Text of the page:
Sir, – Reading the commentary in the letters page regarding Ian Wood potentially providing funding to save the city’s libraries, I had to check the date to ensure I wasn’t in a timeslip to the first of this month.
Whilst some undoubtedly feel this may be an option, realistically it’s a total non-starter. Do people really need that much of a reality check regarding the damage that man has done to the culture and built environment of this city in recent years?
Aside from the worldwide embarrassment of his vanity project, there’s his total ignorance of arts and culture in his plagiaristic Opportunity North East remit where he blatantly copied my idea for a “Requiem for Aberdeen”, based on Julian Temple’s excellent “Requiem for Detroit”, at the end days of his woefully divisive and ridiculous plan without, of course, arts and culture.
There’s also his ignorance of the cultural benefits of not destroying that other city garden, St Fittick’s Park, for the meagre scraps of oil production left.
Everyone with the wit to recognise the positive effects of introducing reading and other forms of art and culture to children and the wider public knows that snowballs have a more realistic chance in that place south of heaven rather than suggest what your correspondent has suggested.
Ian Beattie, Baker Street, Aberdeen.
Has the new FM forgotten pledge to protect St Fittick’s Park?
Sir, – Humza Yousaf’s plan to “transform Aberdeen into a city for green energy” is a “just transition” that must be “fair to everyone”, with environmentally-friendly policies as his “absolute priority”.
Aberdeen’s transition is centred round the Energy Transition Zone promoted by ONE/ACC /Scottish Enterprise and while Ian Wood’s “shovel-ready” description of it applies to the brownfield sites in East Tullos and Altens, development of St Fittick’s Park as a transition is anything but for the community and the environment.
The ETZ masterplan shows an anchor chain manufacturing plant within it, the award-winning East Tullos Burn wetlands moved and biodiversity that has developed there since they were created just under nine years ago instantly destroyed. A chunk of the park will be swallowed up by a laydown site for wind turbine towers, bounded by the coast road rerouted west into the park – a land grab.
The masterplan’s “Marine Gateway” is to “lever maximum economic development of the harbour”. Ostensibly it is the catalyst of the whole ETZ, yet the developable area of the park is only just big enough for one offshore energy assembly facility.
As minister for transport, the first minister recommended the rural infrastructure and connectivity committee should recommend the Scottish Parliament approve the draft Aberdeen Harbour Revision, upon which the construction of the harbour depended, only because he was assured that ACC and AHB were working together to mitigate the environmental damage to St Fittick’s Park and to compensate the community for that damage and loss of amenity.
Commitment to do so was sealed by an agreement between the two under Section 69 of the Local Government Act (Scotland) 1975, not honoured since then.
It was to ensure that the park was not only protected but improved. I wonder if he remembered that?
Susan Smith, Aberdeen.
DIY lesson for the roads department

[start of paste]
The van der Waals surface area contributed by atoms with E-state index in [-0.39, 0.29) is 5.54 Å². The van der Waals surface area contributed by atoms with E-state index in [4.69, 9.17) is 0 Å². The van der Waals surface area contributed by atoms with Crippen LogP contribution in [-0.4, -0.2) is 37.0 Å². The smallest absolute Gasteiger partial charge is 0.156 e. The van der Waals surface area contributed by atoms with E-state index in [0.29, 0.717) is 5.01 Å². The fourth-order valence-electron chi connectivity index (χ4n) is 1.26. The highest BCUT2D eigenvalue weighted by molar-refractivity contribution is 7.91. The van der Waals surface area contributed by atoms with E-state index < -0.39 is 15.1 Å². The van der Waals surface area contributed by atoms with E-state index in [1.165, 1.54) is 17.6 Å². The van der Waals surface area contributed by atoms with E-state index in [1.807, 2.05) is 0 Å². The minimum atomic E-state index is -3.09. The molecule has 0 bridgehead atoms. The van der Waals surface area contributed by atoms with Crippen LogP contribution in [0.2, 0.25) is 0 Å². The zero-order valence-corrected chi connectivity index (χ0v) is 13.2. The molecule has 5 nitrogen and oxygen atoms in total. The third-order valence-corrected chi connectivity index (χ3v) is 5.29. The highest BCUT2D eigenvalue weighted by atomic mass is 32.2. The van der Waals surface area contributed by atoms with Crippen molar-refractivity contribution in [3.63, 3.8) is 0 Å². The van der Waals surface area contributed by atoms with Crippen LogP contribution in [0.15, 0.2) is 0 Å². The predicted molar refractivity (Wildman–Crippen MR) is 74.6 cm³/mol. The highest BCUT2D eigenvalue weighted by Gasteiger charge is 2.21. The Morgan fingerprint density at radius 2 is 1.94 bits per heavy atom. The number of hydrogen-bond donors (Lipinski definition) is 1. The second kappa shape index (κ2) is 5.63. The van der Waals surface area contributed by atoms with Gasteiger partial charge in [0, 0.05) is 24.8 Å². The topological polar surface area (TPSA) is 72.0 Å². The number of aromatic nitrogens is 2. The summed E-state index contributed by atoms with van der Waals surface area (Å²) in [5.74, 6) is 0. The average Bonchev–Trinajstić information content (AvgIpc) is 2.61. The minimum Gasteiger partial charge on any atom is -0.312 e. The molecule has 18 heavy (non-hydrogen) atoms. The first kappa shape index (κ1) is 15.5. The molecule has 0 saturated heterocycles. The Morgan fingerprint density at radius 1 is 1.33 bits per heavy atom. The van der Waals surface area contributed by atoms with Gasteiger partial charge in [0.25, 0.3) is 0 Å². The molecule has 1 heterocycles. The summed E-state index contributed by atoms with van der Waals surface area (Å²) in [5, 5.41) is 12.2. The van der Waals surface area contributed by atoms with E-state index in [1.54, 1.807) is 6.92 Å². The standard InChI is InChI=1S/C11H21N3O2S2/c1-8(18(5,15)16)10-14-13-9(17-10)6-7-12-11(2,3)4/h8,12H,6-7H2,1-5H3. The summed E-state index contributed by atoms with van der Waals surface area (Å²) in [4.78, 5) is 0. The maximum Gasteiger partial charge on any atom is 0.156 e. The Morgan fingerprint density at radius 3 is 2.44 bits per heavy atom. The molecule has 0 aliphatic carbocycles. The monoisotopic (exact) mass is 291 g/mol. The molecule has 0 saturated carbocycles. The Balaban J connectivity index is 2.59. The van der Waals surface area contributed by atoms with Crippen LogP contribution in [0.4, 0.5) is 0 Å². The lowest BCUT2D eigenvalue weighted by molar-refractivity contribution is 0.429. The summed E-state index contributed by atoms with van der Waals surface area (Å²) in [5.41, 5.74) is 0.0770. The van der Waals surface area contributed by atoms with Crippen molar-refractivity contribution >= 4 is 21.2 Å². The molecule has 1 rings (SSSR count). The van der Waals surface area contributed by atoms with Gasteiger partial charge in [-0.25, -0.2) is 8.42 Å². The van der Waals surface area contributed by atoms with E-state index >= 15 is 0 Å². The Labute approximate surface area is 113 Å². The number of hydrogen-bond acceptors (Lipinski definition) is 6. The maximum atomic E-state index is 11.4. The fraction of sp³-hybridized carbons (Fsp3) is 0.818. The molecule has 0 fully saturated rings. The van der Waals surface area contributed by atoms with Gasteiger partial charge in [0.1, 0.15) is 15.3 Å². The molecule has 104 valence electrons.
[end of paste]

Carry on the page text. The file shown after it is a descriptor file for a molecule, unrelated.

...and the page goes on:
Sir, – Your front page story and editorial were spot on about potholes. But potholes can, with a little care, often be avoided.
Not so the increasing number of trenches — which are never adequately backfilled — which are dug across roads in towns and villages to accommodate fibre-optic cables and the like, and which you can’t avoid except by frequent and potentially dangerous braking because they go from one side of the road to the other.
Any ordinary DIY householder knows that to fill a gap you need to leave the filler PROUD of a surface to allow for shrinkage.
Why can’t our trench repairers understand that simple point?
Reg Pringle, Malcolms Mount, Stonehaven.
Time to stop knocking GB
Sir, – Like the rotor on a Rolex watch Dick Winchester is perpetual – with his anti-UK claptrap and EU propaganda. (Letters, April 6).
Brexit will be a success when people like Mr Winchester, and his beloved EU, finally accept the result of the UK 2016 referendum, which we the people have had to wait for since 1973. In the interests of democracy another referendum should be arranged for 43 years’ time.
The dodgy EU has already reversed the results of referendums across Europe that were not to their liking, and are at it again here in the UK with the 2016 Brexit result.
It’s time to get behind Team GB, the world-popular mighty nation that millions of migrants are desperate to call home, and which the corrupt EU is determined to rule over and plunder once again – and is still doing so with our fishing industry.
George Emslie, Bridge of Don, Aberdeen.
Parents must read RSHP proposals
Sir, – Reading the letter from an unnamed teacher about the Scottish government’s curriculum for Relationships, Sexual Health and Parenthood (RSHP) and being a former teacher myself, I find myself incredulous at the apparent disrespect shown for the worries and concerns expressed by parents about certain RSHP teaching content.
Even more concerning is the notion that, if a school “is any good”, parents shouldn’t be given the option of taking their children out of lessons. Seriously? Parents are the first and foremost educators of their children, as is also stated in the RSHP.
At least that’s the professional ethos as I know it and parents’ concerns should be adressed with non-judgmental empathy, not with a “we know better than you” approach.
However, your correspondent seems to prefer a state-approved prescription of teaching content, if the quote from a school letter to parents is anything to go by: “This is what your child will be told and here is why we think it is really important”, it is supposed to say.
In other words: Teachers put into children’s heads what they deem right and proper while parents are supposed to put up with it.
Parents can establish whether they like it or not by having a good look for themselves.
The RSHP resource is indeed freely accessible online: www.rshp.scot. But be warned, it’s vast and parents may be forgiven for feeling a bit overwhelmed by the sheer detail they are presented with. However, if you have a child of school age, it’s worth looking up the lesson plans for the respective level of learning, in particular the suggested props and slides.